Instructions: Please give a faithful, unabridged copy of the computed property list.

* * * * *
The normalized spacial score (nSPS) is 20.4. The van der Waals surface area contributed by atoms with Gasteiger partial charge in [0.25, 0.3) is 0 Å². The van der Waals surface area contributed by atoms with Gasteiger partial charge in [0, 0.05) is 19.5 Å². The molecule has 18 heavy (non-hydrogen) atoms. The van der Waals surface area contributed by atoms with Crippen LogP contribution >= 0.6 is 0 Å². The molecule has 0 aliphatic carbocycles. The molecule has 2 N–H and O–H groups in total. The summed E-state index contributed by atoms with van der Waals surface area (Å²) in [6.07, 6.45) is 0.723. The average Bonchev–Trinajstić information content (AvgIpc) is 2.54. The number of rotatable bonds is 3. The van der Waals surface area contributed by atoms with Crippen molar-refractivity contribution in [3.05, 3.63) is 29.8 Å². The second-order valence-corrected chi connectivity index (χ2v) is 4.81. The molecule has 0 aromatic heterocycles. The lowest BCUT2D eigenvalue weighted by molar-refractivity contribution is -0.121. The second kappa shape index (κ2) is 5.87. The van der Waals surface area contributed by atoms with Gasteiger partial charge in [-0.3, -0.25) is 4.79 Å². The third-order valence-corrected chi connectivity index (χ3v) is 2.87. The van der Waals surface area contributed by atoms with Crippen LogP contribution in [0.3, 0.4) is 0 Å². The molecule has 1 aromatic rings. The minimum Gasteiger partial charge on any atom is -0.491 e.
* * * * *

The normalized spacial score (nSPS) is 20.4. The van der Waals surface area contributed by atoms with Gasteiger partial charge in [0.25, 0.3) is 0 Å². The van der Waals surface area contributed by atoms with Gasteiger partial charge in [0, 0.05) is 19.5 Å². The molecule has 18 heavy (non-hydrogen) atoms. The van der Waals surface area contributed by atoms with Crippen LogP contribution >= 0.6 is 0 Å². The molecule has 0 aliphatic carbocycles. The molecule has 2 N–H and O–H groups in total. The summed E-state index contributed by atoms with van der Waals surface area (Å²) in [6.07, 6.45) is 0.723. The average Bonchev–Trinajstić information content (AvgIpc) is 2.54. The number of rotatable bonds is 3. The van der Waals surface area contributed by atoms with Crippen molar-refractivity contribution in [3.05, 3.63) is 29.8 Å². The second-order valence-corrected chi connectivity index (χ2v) is 4.81. The molecule has 0 aromatic heterocycles. The lowest BCUT2D eigenvalue weighted by molar-refractivity contribution is -0.121. The second kappa shape index (κ2) is 5.87. The van der Waals surface area contributed by atoms with Gasteiger partial charge in [-0.3, -0.25) is 4.79 Å². The third-order valence-corrected chi connectivity index (χ3v) is 2.87. The van der Waals surface area contributed by atoms with Crippen LogP contribution in [0.3, 0.4) is 0 Å². The molecule has 1 aromatic rings. The minimum Gasteiger partial charge on any atom is -0.491 e.